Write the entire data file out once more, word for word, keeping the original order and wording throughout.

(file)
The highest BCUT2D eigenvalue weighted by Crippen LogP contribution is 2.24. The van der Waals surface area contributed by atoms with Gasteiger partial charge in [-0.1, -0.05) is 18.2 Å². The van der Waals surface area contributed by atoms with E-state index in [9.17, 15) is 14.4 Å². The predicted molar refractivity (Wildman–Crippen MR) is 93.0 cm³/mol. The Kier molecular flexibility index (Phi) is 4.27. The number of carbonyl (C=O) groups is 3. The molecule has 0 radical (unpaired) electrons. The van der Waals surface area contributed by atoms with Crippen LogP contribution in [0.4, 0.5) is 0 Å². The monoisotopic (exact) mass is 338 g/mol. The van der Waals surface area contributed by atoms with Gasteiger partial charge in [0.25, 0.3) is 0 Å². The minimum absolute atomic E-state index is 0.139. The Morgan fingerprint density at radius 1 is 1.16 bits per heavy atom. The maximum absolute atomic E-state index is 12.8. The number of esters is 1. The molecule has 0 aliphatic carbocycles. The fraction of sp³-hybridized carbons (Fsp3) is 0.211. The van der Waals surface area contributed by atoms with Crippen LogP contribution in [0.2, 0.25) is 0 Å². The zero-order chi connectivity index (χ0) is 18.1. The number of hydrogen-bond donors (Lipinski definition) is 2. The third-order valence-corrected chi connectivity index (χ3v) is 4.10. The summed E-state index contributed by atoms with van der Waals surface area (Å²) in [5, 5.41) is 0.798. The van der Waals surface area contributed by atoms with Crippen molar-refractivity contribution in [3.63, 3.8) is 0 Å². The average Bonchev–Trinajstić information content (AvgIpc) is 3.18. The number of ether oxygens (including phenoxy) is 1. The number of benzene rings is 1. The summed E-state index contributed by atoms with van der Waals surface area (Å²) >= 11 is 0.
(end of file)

The highest BCUT2D eigenvalue weighted by Crippen LogP contribution is 2.24. The van der Waals surface area contributed by atoms with Gasteiger partial charge in [-0.1, -0.05) is 18.2 Å². The van der Waals surface area contributed by atoms with E-state index in [9.17, 15) is 14.4 Å². The predicted molar refractivity (Wildman–Crippen MR) is 93.0 cm³/mol. The Kier molecular flexibility index (Phi) is 4.27. The number of carbonyl (C=O) groups is 3. The molecule has 0 radical (unpaired) electrons. The van der Waals surface area contributed by atoms with Crippen LogP contribution in [0.4, 0.5) is 0 Å². The monoisotopic (exact) mass is 338 g/mol. The van der Waals surface area contributed by atoms with Gasteiger partial charge in [0.25, 0.3) is 0 Å². The minimum absolute atomic E-state index is 0.139. The Morgan fingerprint density at radius 1 is 1.16 bits per heavy atom. The maximum absolute atomic E-state index is 12.8. The number of esters is 1. The molecule has 0 aliphatic carbocycles. The fraction of sp³-hybridized carbons (Fsp3) is 0.211. The van der Waals surface area contributed by atoms with Crippen LogP contribution in [0.2, 0.25) is 0 Å². The zero-order chi connectivity index (χ0) is 18.1. The number of hydrogen-bond donors (Lipinski definition) is 2. The third-order valence-corrected chi connectivity index (χ3v) is 4.10. The summed E-state index contributed by atoms with van der Waals surface area (Å²) in [5, 5.41) is 0.798. The van der Waals surface area contributed by atoms with Crippen molar-refractivity contribution in [3.63, 3.8) is 0 Å². The average Bonchev–Trinajstić information content (AvgIpc) is 3.18. The number of ether oxygens (including phenoxy) is 1. The number of benzene rings is 1. The summed E-state index contributed by atoms with van der Waals surface area (Å²) >= 11 is 0.